Max Malins interview: Maybe missing the Tonga game was a blessing in disguise - it makes you want it even more

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 (POOL/AFP via Getty Images)
(POOL/AFP via Getty Images)

Arriving at Twickenham for last Saturday’s Autumn Nations Series opener against Tonga was a “pretty immense” but “frustrating” experience that simply served to deepen Max Malins’s hunger for greater involvement with England.

Malins, with seven tries in his previous two games for Saracens, had been ruled out with a calf strain. So rather than playing, he had spent the morning training, and rather than entering the stadium on the team bus, he was just another spectator in a car at the back of the convoy.

Malins has eight caps for England, all since the pandemic arrived. Most were behind closed doors, while a couple had limited crowds, meaning Twickenham — the stadium Malins would attend with his father and two older brothers growing up — was a shadow of itself.

“I’d not seen the crowds like that before, everyone cheering the bus in,” he tells Standard Sport.

“I’d never experienced that, then to walk out with the stands filling up. It added to the frustration of not being out there, it makes you want it even more. Maybe it’s a blessing in disguise. I got to experience it, to take it in without the pressure of a game.”

Tomorrow against Australia, Malins’s chance arrives, although perhaps not as early as he would like. Having overcome his injury, he is the sole outside back on Eddie Jones’s 6-2 bench, so will experience the buzz of running out before 82,000 people at some stage.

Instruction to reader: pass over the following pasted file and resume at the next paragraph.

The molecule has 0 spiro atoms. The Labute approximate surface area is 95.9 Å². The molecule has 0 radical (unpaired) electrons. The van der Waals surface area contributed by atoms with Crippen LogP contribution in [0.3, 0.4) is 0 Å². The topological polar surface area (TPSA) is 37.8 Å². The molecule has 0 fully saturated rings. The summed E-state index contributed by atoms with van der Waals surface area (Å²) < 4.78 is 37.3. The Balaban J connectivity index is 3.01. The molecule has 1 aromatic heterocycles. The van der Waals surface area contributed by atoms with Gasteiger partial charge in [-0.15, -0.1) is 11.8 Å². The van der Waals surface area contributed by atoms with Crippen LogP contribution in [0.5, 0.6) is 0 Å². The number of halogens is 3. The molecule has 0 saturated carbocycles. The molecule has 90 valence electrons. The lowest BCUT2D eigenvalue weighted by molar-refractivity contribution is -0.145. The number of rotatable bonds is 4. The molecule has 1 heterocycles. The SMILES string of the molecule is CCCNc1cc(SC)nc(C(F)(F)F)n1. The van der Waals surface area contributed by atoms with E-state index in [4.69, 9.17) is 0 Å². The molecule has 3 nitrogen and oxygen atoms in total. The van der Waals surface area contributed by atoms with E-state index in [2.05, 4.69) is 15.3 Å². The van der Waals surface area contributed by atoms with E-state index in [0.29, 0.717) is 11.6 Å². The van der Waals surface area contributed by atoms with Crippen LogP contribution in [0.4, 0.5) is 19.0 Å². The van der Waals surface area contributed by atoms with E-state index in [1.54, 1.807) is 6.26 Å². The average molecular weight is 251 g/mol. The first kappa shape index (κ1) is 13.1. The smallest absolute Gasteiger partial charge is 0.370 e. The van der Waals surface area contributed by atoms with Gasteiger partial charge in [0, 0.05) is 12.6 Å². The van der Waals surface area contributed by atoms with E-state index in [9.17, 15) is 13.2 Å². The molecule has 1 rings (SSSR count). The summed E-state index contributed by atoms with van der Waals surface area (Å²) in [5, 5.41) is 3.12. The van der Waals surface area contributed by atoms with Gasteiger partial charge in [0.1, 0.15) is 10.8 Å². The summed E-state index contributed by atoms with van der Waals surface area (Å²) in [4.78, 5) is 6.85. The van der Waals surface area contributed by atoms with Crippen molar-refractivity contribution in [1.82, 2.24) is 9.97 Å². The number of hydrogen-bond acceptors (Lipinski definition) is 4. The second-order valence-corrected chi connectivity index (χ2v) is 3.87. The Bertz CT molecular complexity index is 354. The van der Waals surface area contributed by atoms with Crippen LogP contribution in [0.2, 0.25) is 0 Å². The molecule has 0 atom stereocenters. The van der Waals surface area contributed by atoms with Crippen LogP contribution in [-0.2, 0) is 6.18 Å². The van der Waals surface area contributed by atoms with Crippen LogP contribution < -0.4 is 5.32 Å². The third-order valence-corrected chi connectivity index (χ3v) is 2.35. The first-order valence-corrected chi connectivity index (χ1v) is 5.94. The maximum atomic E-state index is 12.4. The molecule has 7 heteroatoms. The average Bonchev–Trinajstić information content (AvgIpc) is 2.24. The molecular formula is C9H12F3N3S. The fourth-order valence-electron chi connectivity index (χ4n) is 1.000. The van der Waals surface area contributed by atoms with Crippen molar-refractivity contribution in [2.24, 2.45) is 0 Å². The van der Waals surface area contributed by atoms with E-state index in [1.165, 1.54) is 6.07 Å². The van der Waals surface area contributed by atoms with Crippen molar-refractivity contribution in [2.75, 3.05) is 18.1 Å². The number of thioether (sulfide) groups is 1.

In this transitional England squad, Malins is neither a member of the old guard nor brand new.

He has been involved for a while but opportunities have been limited. In the summer, he seemed certain to play two full matches against USA and Canada, only to go off with a shoulder injury inside 10 minutes of the first fixture. He has started just twice and played a total of 136 minutes for England.

“I have eight caps, but not felt like I’ve given it a proper go,” he says. “The summer was the perfect opportunity to get a few more minutes, but it got cut short.”

Malins’s latest injury was poorly timed. Early in Sarries’ game against Wasps, his calf felt sore, but not sore enough to leave the field. He went on to score four tries — to add to a hat-trick against Bath — before a scan on arrival in the England camp showed the damage.

“Injuries are part of the game but frustrating when they accumulate,” says Malins. “To be able to play through this one, then miss a couple of weeks was annoying.”

Malins’s glut of tries have come in a new position — wing. He considers the move — from full-back or fly-half — as one of many positives of a sabbatical at Bristol while Saracens were in the Championship.

“To learn a different way of playing, to integrate with new players is invaluable,” he says. “I loved every minute. The style of play was what I needed. To open my eyes to a new style gave me a new lease of life, a new confidence I’ve brought back to Saracens.”

One day, with Charles Piutau, the star Kiwi, returning from injury, Bristol coach Pat Lam collared Malins. “You want Charles in your team, and Pat put it bluntly to me,” he says. “There are two options this week: start on the wing, or come off the bench… it was an easy decision.”

Malins had never played wing, but the switch worked. In 14 Premiership games for Bristol, he scored 13 tries, and he has not let up at Sarries. “I don’t class myself as a winger, I’m a 15,” he says. “But I don’t mind playing there if it gets me on the pitch.”

Which position Malins fills tomorrow, who knows?

What we do know is he has waited long enough to hear that crowd’s roar.

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